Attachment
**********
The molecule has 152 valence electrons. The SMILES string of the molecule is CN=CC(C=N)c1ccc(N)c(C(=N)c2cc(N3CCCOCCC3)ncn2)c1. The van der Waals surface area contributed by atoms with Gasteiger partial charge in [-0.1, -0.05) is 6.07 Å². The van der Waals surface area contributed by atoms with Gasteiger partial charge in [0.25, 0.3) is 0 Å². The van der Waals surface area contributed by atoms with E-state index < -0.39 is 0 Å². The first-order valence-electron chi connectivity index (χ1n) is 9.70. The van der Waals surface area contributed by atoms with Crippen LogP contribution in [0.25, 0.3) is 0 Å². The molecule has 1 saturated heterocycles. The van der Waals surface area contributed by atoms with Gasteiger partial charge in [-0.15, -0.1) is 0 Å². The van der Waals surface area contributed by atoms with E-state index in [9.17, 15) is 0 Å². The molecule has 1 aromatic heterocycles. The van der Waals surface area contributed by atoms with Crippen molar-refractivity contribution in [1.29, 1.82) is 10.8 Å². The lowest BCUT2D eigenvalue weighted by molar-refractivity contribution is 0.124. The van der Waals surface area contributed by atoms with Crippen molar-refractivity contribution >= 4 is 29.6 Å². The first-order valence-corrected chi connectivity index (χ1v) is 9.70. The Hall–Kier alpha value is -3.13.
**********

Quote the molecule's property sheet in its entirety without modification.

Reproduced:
The molecule has 152 valence electrons. The SMILES string of the molecule is CN=CC(C=N)c1ccc(N)c(C(=N)c2cc(N3CCCOCCC3)ncn2)c1. The van der Waals surface area contributed by atoms with Gasteiger partial charge in [-0.1, -0.05) is 6.07 Å². The van der Waals surface area contributed by atoms with Gasteiger partial charge in [0.25, 0.3) is 0 Å². The van der Waals surface area contributed by atoms with E-state index < -0.39 is 0 Å². The first-order valence-electron chi connectivity index (χ1n) is 9.70. The van der Waals surface area contributed by atoms with Crippen LogP contribution in [0.25, 0.3) is 0 Å². The molecule has 1 saturated heterocycles. The van der Waals surface area contributed by atoms with Gasteiger partial charge in [-0.15, -0.1) is 0 Å². The van der Waals surface area contributed by atoms with E-state index in [9.17, 15) is 0 Å². The molecule has 1 aromatic heterocycles. The van der Waals surface area contributed by atoms with Crippen molar-refractivity contribution in [1.29, 1.82) is 10.8 Å². The lowest BCUT2D eigenvalue weighted by molar-refractivity contribution is 0.124. The van der Waals surface area contributed by atoms with Crippen molar-refractivity contribution >= 4 is 29.6 Å². The first-order valence-corrected chi connectivity index (χ1v) is 9.70. The Hall–Kier alpha value is -3.13.